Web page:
STI sounds better to me especially for the curable ones.
BRANDYNICOLE730 BRANDYNICOLE730 8 years
STDs should have a negative stigma to them. Otherwise, how would we encourage people to have safe sex. You certainly don't want people to see them in a positive light. They can cause lifelong effects and symptoms. When, what 4/5 teenage girls, have an STD of some sort, we certainly shouldn't be making them a "rite of passage." Just because a lot of people contract an STD as some point in there life, doesn't make it ok!
antibalas antibalas 8 years
7kimba7, condolences to your friend for dealing with a medical condition that has an emotionally trying slant. Lambsauce, thanks for perfectly articulating why regardless if it ends in "disease" or "infection", "sexually transmitted"-anything is a kin to wearing a scarlet letter.
antibalas antibalas 8 years
7kimba7, condolences to your friend for dealing with a medical condition that has an emotionally trying slant. Lambsauce, thanks for perfectly articulating why regardless if it ends in "disease" or "infection", "sexually transmitted"-anything is a kin to wearing a scarlet letter.
cereal_please cereal_please 8 years
But you can't get rid of herpes/AIDS! I'm kind of paranoid about those, so i think it's fair to call them diseases.
Lambsauce Lambsauce 8 years
Maybe it's just me, but I think that "STI" has the same stigma as "STD". It really doesn't seem any different in my mind. I'm probably going to keep calling it STD for at least a few years, out of habit.I really think it's more the "sexually transmitted" part that carries the stigma than the third word. As in, "oh, you got this disease/infection from having sex, you must be dirty and promiscuous" (note that I am NOT saying I personally believe that people with STIs are, I am completely aware of everything Bella said, I'm just saying that that's the general take on STIs that I've experienced).
Lambsauce Lambsauce 8 years
Maybe it's just me, but I think that "STI" has the same stigma as "STD". It really doesn't seem any different in my mind. I'm probably going to keep calling it STD for at least a few years, out of habit. I really think it's more the "sexually transmitted" part that carries the stigma than the third word. As in, "oh, you got this disease/infection from having sex, you must be dirty and promiscuous" (note that I am NOT saying I personally believe that people with STIs are, I am completely aware of everything Bella said, I'm just saying that that's the general take on STIs that I've experienced).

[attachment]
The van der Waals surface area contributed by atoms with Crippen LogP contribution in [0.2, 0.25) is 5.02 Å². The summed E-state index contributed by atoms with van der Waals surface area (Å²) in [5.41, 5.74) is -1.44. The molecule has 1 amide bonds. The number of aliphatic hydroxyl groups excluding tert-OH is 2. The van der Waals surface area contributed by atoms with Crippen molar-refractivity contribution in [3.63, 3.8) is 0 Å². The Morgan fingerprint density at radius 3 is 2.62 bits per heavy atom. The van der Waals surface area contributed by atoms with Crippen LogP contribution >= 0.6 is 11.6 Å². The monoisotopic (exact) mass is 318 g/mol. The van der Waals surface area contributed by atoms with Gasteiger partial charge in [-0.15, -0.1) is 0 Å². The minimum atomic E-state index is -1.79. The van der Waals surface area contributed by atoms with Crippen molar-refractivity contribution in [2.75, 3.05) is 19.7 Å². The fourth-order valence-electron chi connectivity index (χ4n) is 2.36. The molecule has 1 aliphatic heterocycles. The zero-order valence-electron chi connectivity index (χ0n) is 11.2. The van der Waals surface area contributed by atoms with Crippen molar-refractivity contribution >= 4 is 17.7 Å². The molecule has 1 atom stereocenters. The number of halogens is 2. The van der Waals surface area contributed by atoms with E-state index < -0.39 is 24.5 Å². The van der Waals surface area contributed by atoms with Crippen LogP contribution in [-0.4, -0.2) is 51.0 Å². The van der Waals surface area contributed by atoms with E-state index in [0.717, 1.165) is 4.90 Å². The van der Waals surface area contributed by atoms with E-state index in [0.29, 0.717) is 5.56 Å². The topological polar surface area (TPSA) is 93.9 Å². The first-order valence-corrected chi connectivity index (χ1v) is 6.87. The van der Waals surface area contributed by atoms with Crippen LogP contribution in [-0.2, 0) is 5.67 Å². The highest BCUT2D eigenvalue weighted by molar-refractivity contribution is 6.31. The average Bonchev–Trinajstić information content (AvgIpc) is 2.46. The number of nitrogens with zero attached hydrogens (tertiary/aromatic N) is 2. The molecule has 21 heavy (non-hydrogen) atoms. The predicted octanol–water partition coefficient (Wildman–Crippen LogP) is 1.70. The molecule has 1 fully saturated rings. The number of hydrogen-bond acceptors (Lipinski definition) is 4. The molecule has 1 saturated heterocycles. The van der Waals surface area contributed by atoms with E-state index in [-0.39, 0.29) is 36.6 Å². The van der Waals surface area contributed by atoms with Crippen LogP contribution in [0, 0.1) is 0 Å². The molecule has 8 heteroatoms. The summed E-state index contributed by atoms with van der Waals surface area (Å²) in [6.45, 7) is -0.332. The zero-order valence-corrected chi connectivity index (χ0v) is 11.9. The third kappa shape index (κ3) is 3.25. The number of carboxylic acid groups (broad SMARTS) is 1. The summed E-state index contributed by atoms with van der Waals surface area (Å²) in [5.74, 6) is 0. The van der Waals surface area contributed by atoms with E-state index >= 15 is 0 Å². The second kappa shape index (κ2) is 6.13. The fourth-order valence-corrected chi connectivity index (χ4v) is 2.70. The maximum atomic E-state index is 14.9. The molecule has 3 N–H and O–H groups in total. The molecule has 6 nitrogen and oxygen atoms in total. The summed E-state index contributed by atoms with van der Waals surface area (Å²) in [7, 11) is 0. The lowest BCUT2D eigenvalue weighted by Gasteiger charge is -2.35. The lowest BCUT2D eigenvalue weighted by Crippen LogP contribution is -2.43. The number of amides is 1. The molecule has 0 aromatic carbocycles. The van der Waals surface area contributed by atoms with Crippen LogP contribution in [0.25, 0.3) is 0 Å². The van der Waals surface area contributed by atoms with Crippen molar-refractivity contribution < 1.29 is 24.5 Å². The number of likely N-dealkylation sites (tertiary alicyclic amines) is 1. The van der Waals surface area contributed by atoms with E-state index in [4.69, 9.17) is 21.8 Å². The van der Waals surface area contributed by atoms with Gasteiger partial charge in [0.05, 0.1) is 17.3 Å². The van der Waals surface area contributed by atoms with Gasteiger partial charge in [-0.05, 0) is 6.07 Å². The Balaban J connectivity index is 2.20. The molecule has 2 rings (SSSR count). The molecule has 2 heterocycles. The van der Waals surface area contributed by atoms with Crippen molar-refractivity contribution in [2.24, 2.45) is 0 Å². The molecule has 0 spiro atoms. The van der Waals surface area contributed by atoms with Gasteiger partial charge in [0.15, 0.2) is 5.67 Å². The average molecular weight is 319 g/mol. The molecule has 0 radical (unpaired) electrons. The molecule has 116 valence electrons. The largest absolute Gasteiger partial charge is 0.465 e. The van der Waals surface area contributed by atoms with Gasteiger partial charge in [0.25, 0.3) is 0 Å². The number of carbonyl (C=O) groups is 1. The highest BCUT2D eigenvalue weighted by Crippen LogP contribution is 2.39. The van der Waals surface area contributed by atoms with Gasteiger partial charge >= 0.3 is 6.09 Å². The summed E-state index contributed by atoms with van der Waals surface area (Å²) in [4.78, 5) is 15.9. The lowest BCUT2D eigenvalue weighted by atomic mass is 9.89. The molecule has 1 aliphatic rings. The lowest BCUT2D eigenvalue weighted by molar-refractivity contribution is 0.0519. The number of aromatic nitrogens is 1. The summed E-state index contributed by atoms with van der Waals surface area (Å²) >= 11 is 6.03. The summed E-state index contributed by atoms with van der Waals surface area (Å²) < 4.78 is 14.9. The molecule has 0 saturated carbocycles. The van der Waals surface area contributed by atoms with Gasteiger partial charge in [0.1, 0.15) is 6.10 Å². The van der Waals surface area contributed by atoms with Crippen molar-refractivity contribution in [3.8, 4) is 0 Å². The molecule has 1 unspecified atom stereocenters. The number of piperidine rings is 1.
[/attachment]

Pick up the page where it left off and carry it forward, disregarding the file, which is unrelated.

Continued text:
heineken67 heineken67 8 years
STI emphasizes the infectious nature of the condition, the potential lack of symptoms or obvious disease, and the fact that some types (like gonorrhea) can be cured and then caught again. It will be a little hard to make the mental switch in vocabulary, but I think it's for the best. In the early 1990s the popular name changed from VD (venereal disease) to STD, so I think it can change again.
heineken67 heineken67 8 years
STI emphasizes the infectious nature of the condition, the potential lack of symptoms or obvious disease, and the fact that some types (like gonorrhea) can be cured and then caught again.It will be a little hard to make the mental switch in vocabulary, but I think it's for the best. In the early 1990s the popular name changed from VD (venereal disease) to STD, so I think it can change again.
7kimba7 7kimba7 8 years
Thank you for posting this! I was wondering why it was suddenly STI. And for the record, a good friend of mine got HPV from her cheating husband, so not everyone who gets an STD/STI is a ho/promiscuous or whatever.
7kimba7 7kimba7 8 years
Thank you for posting this! I was wondering why it was suddenly STI.And for the record, a good friend of mine got HPV from her cheating husband, so not everyone who gets an STD/STI is a ho/promiscuous or whatever.
cubadog cubadog 8 years
Golf claps Bella. I hope all of you that are so quick to judge and fault people aren't ever in the unfortunate position of dealing with any STD or STI. Nobody is perfect just like protection isn't 100% perfect.
LadyP LadyP 8 years
Also, I know there are the ocassional "one night stands" and I'm not condeming that but I think people should know that diseases are out there and noone is exempt from getting them. STD's/STI's are increasing daily and I would think that women would be more careful, and men as well.
Marci Marci 8 years
Bravo, Bella!